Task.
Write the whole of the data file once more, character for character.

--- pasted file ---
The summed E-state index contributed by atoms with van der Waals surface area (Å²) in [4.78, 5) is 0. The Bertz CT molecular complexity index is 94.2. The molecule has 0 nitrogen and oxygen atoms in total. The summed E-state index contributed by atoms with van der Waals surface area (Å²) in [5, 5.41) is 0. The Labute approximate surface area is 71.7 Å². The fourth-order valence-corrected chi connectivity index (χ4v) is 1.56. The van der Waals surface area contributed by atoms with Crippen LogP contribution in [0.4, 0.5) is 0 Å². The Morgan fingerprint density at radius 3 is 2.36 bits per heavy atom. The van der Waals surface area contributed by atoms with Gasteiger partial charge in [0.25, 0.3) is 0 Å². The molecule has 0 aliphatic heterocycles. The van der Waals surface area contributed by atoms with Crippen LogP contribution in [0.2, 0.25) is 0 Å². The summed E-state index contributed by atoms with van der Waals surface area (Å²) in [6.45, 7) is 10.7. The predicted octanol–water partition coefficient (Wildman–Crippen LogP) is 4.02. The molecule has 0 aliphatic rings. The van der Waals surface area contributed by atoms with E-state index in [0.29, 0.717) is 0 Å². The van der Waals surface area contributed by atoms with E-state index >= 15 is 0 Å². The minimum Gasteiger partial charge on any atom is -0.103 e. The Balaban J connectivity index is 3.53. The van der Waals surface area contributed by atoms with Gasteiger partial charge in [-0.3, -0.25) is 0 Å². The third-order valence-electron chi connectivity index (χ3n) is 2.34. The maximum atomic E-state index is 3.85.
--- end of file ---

The summed E-state index contributed by atoms with van der Waals surface area (Å²) in [4.78, 5) is 0. The Bertz CT molecular complexity index is 94.2. The molecule has 0 nitrogen and oxygen atoms in total. The summed E-state index contributed by atoms with van der Waals surface area (Å²) in [5, 5.41) is 0. The Labute approximate surface area is 71.7 Å². The fourth-order valence-corrected chi connectivity index (χ4v) is 1.56. The van der Waals surface area contributed by atoms with Crippen LogP contribution in [0.4, 0.5) is 0 Å². The Morgan fingerprint density at radius 3 is 2.36 bits per heavy atom. The van der Waals surface area contributed by atoms with Gasteiger partial charge in [0.25, 0.3) is 0 Å². The molecule has 0 aliphatic heterocycles. The van der Waals surface area contributed by atoms with Crippen LogP contribution in [0.2, 0.25) is 0 Å². The summed E-state index contributed by atoms with van der Waals surface area (Å²) in [6.45, 7) is 10.7. The predicted octanol–water partition coefficient (Wildman–Crippen LogP) is 4.02. The molecule has 0 aliphatic rings. The van der Waals surface area contributed by atoms with E-state index in [0.29, 0.717) is 0 Å². The van der Waals surface area contributed by atoms with E-state index >= 15 is 0 Å². The minimum Gasteiger partial charge on any atom is -0.103 e. The Balaban J connectivity index is 3.53. The van der Waals surface area contributed by atoms with Gasteiger partial charge in [-0.3, -0.25) is 0 Å². The third-order valence-electron chi connectivity index (χ3n) is 2.34. The maximum atomic E-state index is 3.85.